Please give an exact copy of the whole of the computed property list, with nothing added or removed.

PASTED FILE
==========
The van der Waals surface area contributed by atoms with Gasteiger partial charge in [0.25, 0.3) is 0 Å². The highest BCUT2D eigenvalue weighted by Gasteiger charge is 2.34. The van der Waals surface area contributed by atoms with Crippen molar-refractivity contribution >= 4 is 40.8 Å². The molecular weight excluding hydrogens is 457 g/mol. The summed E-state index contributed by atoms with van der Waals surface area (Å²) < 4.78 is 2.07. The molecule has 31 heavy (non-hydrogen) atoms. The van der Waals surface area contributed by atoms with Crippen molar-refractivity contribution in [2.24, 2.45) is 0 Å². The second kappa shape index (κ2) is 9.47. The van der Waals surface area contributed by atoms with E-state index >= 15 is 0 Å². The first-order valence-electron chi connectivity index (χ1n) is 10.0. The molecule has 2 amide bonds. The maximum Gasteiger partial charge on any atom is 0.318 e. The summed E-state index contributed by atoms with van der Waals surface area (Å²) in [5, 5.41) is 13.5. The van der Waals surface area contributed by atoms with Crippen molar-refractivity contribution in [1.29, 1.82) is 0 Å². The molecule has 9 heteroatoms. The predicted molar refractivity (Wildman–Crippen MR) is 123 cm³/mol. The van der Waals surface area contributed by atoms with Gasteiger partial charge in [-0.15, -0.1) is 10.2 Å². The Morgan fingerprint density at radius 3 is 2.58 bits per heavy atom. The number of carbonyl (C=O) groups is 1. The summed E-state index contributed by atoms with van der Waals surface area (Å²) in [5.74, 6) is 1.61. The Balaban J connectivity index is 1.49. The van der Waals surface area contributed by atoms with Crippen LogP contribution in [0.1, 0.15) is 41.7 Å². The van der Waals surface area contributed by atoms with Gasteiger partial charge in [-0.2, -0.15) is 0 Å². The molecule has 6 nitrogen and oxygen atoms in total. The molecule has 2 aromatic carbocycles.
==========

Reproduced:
The van der Waals surface area contributed by atoms with Gasteiger partial charge in [0.25, 0.3) is 0 Å². The highest BCUT2D eigenvalue weighted by Gasteiger charge is 2.34. The van der Waals surface area contributed by atoms with Crippen molar-refractivity contribution >= 4 is 40.8 Å². The molecular weight excluding hydrogens is 457 g/mol. The summed E-state index contributed by atoms with van der Waals surface area (Å²) < 4.78 is 2.07. The molecule has 31 heavy (non-hydrogen) atoms. The van der Waals surface area contributed by atoms with Crippen molar-refractivity contribution in [2.24, 2.45) is 0 Å². The second kappa shape index (κ2) is 9.47. The van der Waals surface area contributed by atoms with E-state index >= 15 is 0 Å². The first-order valence-electron chi connectivity index (χ1n) is 10.0. The molecule has 2 amide bonds. The maximum Gasteiger partial charge on any atom is 0.318 e. The summed E-state index contributed by atoms with van der Waals surface area (Å²) in [5, 5.41) is 13.5. The van der Waals surface area contributed by atoms with Crippen molar-refractivity contribution in [1.29, 1.82) is 0 Å². The molecule has 9 heteroatoms. The predicted molar refractivity (Wildman–Crippen MR) is 123 cm³/mol. The van der Waals surface area contributed by atoms with Gasteiger partial charge in [-0.15, -0.1) is 10.2 Å². The Morgan fingerprint density at radius 3 is 2.58 bits per heavy atom. The number of carbonyl (C=O) groups is 1. The summed E-state index contributed by atoms with van der Waals surface area (Å²) in [5.74, 6) is 1.61. The Balaban J connectivity index is 1.49. The van der Waals surface area contributed by atoms with Crippen LogP contribution in [0.1, 0.15) is 41.7 Å². The van der Waals surface area contributed by atoms with Gasteiger partial charge in [-0.2, -0.15) is 0 Å². The molecule has 6 nitrogen and oxygen atoms in total. The molecule has 2 aromatic carbocycles.